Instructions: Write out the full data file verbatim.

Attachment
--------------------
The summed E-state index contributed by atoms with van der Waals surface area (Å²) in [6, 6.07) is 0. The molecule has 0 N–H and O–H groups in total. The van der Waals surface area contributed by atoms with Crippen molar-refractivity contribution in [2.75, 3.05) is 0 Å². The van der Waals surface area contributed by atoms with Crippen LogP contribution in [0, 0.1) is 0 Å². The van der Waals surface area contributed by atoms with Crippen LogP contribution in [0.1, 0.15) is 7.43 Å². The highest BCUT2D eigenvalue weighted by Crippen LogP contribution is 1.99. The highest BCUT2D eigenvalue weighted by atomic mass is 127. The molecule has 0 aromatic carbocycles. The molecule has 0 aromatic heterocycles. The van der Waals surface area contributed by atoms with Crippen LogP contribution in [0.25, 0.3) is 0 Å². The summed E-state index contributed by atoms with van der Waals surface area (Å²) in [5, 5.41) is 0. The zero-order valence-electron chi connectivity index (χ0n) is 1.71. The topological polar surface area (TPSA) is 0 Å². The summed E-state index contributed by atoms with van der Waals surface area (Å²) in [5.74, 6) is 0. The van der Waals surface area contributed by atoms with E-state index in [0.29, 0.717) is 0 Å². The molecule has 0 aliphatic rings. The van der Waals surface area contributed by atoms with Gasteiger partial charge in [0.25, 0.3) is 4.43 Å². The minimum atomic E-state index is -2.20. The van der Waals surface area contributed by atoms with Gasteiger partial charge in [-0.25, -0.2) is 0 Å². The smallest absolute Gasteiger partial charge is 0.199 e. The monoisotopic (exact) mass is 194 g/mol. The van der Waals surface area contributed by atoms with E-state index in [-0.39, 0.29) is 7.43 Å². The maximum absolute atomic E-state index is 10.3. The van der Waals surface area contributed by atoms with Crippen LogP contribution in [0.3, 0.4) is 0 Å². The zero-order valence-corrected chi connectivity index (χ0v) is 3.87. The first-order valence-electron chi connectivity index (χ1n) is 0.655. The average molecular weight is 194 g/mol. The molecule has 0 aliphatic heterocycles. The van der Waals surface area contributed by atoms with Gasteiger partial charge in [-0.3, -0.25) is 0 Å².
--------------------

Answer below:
The summed E-state index contributed by atoms with van der Waals surface area (Å²) in [6, 6.07) is 0. The molecule has 0 N–H and O–H groups in total. The van der Waals surface area contributed by atoms with Crippen molar-refractivity contribution in [2.75, 3.05) is 0 Å². The van der Waals surface area contributed by atoms with Crippen LogP contribution in [0, 0.1) is 0 Å². The van der Waals surface area contributed by atoms with Crippen LogP contribution in [0.1, 0.15) is 7.43 Å². The highest BCUT2D eigenvalue weighted by Crippen LogP contribution is 1.99. The highest BCUT2D eigenvalue weighted by atomic mass is 127. The molecule has 0 aromatic carbocycles. The molecule has 0 aromatic heterocycles. The van der Waals surface area contributed by atoms with Crippen LogP contribution in [0.25, 0.3) is 0 Å². The summed E-state index contributed by atoms with van der Waals surface area (Å²) in [5, 5.41) is 0. The zero-order valence-electron chi connectivity index (χ0n) is 1.71. The topological polar surface area (TPSA) is 0 Å². The summed E-state index contributed by atoms with van der Waals surface area (Å²) in [5.74, 6) is 0. The van der Waals surface area contributed by atoms with E-state index in [0.29, 0.717) is 0 Å². The molecule has 0 aliphatic rings. The van der Waals surface area contributed by atoms with Gasteiger partial charge in [0.25, 0.3) is 4.43 Å². The minimum atomic E-state index is -2.20. The van der Waals surface area contributed by atoms with Gasteiger partial charge in [-0.25, -0.2) is 0 Å². The smallest absolute Gasteiger partial charge is 0.199 e. The monoisotopic (exact) mass is 194 g/mol. The van der Waals surface area contributed by atoms with E-state index in [-0.39, 0.29) is 7.43 Å². The maximum absolute atomic E-state index is 10.3. The van der Waals surface area contributed by atoms with Crippen LogP contribution in [0.3, 0.4) is 0 Å². The zero-order valence-corrected chi connectivity index (χ0v) is 3.87. The first-order valence-electron chi connectivity index (χ1n) is 0.655. The average molecular weight is 194 g/mol. The molecule has 0 aliphatic heterocycles. The van der Waals surface area contributed by atoms with Gasteiger partial charge in [-0.3, -0.25) is 0 Å².